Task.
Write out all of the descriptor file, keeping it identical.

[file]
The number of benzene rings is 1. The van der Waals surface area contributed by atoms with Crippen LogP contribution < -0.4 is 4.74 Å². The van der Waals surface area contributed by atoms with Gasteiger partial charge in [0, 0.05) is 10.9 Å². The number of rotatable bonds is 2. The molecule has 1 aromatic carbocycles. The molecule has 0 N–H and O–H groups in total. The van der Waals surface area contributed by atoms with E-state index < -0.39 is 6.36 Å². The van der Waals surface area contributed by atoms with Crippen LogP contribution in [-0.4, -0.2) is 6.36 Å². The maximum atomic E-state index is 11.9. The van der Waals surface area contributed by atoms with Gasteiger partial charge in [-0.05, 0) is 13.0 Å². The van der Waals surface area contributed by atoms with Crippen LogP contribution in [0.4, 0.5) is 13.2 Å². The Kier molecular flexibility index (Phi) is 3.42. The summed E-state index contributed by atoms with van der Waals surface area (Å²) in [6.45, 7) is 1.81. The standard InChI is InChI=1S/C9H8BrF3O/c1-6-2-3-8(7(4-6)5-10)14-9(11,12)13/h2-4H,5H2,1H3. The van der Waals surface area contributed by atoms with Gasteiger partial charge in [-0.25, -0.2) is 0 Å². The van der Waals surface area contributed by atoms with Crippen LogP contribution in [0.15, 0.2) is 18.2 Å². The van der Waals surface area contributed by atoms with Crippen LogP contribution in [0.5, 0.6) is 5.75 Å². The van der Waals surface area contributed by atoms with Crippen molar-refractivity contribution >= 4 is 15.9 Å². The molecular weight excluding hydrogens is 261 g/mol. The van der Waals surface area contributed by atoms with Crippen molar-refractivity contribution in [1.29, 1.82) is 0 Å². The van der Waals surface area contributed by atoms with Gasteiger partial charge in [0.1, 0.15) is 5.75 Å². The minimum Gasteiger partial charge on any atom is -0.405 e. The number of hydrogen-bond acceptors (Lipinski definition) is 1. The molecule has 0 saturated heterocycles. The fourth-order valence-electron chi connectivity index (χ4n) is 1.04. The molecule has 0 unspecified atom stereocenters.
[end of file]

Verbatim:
The number of benzene rings is 1. The van der Waals surface area contributed by atoms with Crippen LogP contribution < -0.4 is 4.74 Å². The van der Waals surface area contributed by atoms with Gasteiger partial charge in [0, 0.05) is 10.9 Å². The number of rotatable bonds is 2. The molecule has 1 aromatic carbocycles. The molecule has 0 N–H and O–H groups in total. The van der Waals surface area contributed by atoms with E-state index < -0.39 is 6.36 Å². The van der Waals surface area contributed by atoms with Crippen LogP contribution in [-0.4, -0.2) is 6.36 Å². The maximum atomic E-state index is 11.9. The van der Waals surface area contributed by atoms with Gasteiger partial charge in [-0.05, 0) is 13.0 Å². The van der Waals surface area contributed by atoms with Crippen LogP contribution in [0.4, 0.5) is 13.2 Å². The Kier molecular flexibility index (Phi) is 3.42. The summed E-state index contributed by atoms with van der Waals surface area (Å²) in [6.45, 7) is 1.81. The standard InChI is InChI=1S/C9H8BrF3O/c1-6-2-3-8(7(4-6)5-10)14-9(11,12)13/h2-4H,5H2,1H3. The van der Waals surface area contributed by atoms with Gasteiger partial charge in [-0.25, -0.2) is 0 Å². The van der Waals surface area contributed by atoms with Crippen LogP contribution in [0.15, 0.2) is 18.2 Å². The van der Waals surface area contributed by atoms with Crippen LogP contribution in [0.5, 0.6) is 5.75 Å². The van der Waals surface area contributed by atoms with Crippen molar-refractivity contribution >= 4 is 15.9 Å². The molecular weight excluding hydrogens is 261 g/mol. The van der Waals surface area contributed by atoms with Crippen molar-refractivity contribution in [1.29, 1.82) is 0 Å². The van der Waals surface area contributed by atoms with Gasteiger partial charge in [0.1, 0.15) is 5.75 Å². The minimum Gasteiger partial charge on any atom is -0.405 e. The number of hydrogen-bond acceptors (Lipinski definition) is 1. The molecule has 0 saturated heterocycles. The fourth-order valence-electron chi connectivity index (χ4n) is 1.04. The molecule has 0 unspecified atom stereocenters.